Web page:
I don't pull the trigger this time ... it throws me off. It's like they didn't tell me about this emotional attachment to killing. They tried to numb me, they tried to strip my humanity. They tried to tell me that's not a human being - that's a soft target.

So now, my imagination is running ... What if he pulled his trigger? How many American soldiers or Iraqi police, how many families destroyed because I didn't pull my trigger. After we leave this little village we get attack helicopters, Apaches, two Bradley fighting vehicles, and we go back. And we start asking questions. Where are they? Eventually they lead us to this hut where this family is living, and myself and [another soldier] started searching for AK47s, for explosives, for RPGs, you know ... evidence. And all I can find is a tiny little pistol, probably to scare off thieves

Well because of that pistol we took their two young men ... Their mother is at my feet trying to kiss my feet like I deserve my feet to be kissed. Screaming, pleading. I don't need to speak Arabic to know love and concern and fear. I had my attack helicopter behind me, my Bradley fighting vehicle, my armor, my M4 [semi-automatic] with laser sight. I'm an 82nd Airborne killer. But I was powerless ... to ease this woman's pain.

After I came home I applied for conscientious objector [status]. I'm a Christian, what was I doing holding a gun to another human being? Love thy neighbor. Pray for those who persecute you, don't shoot them.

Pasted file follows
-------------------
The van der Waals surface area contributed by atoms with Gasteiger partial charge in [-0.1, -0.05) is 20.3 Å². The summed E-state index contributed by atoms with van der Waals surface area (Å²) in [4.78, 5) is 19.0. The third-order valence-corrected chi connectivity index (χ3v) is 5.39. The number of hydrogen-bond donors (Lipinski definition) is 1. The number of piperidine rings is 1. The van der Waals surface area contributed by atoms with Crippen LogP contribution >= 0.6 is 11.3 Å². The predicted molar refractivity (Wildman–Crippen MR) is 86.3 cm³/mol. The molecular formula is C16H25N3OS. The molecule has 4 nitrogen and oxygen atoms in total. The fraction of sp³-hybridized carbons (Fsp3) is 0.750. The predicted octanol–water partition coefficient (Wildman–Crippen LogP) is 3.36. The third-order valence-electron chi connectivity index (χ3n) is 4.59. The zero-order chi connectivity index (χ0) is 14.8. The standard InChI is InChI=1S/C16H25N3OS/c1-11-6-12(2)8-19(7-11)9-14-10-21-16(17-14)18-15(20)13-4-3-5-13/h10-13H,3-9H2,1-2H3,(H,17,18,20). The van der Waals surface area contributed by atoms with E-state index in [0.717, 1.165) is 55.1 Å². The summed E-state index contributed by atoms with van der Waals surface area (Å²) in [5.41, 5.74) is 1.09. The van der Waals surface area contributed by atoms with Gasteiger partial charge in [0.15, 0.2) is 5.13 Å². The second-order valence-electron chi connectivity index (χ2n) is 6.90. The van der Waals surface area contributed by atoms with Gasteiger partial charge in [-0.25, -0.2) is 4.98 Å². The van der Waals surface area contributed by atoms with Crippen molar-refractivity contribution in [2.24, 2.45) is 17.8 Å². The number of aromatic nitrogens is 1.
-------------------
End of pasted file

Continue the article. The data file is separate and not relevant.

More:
I get my conscientious objector packet approved. I'm free. It's all gone now, right? No! I still swerve at trash bags ... fireworks ... I can't express anything. All my relationships are falling apart because they can't fucking understand me. How do they know the pain I've gone through or the sights I've seen? The innocence gone, stripped, dead? I couldn't stand the pain. People were leaving me.

I couldn't cut my wrists. So I called the police. They come stomping through my door. I have my knife in my hand. "Shoot me." All of a sudden I was the man with the RPG, with all the guns pointed at him, thinking "Yes, we can solve the world's problems by killing each other". How insane is that? Lucky I lived through that episode. See, you can't wash your hands when they're covered in blood. The wounds carry on. This is what war does to your soul, to your humanity, to your family.

Bring Them Home Now Tour From Camp Casey, Crawford to Washington DC

Map of 'Bring Them Home Now' bus tour routes

Full schedule of stops, in what towns and cities on what dates

From George Bush’s door step to Communities along the way, We Demand That:

 * Elected Representatives Decide Now to Bring the Troops Home

* We Take Care of Them When They Get Here

* We Never Again Send Our Loved Ones to War Based on Lies!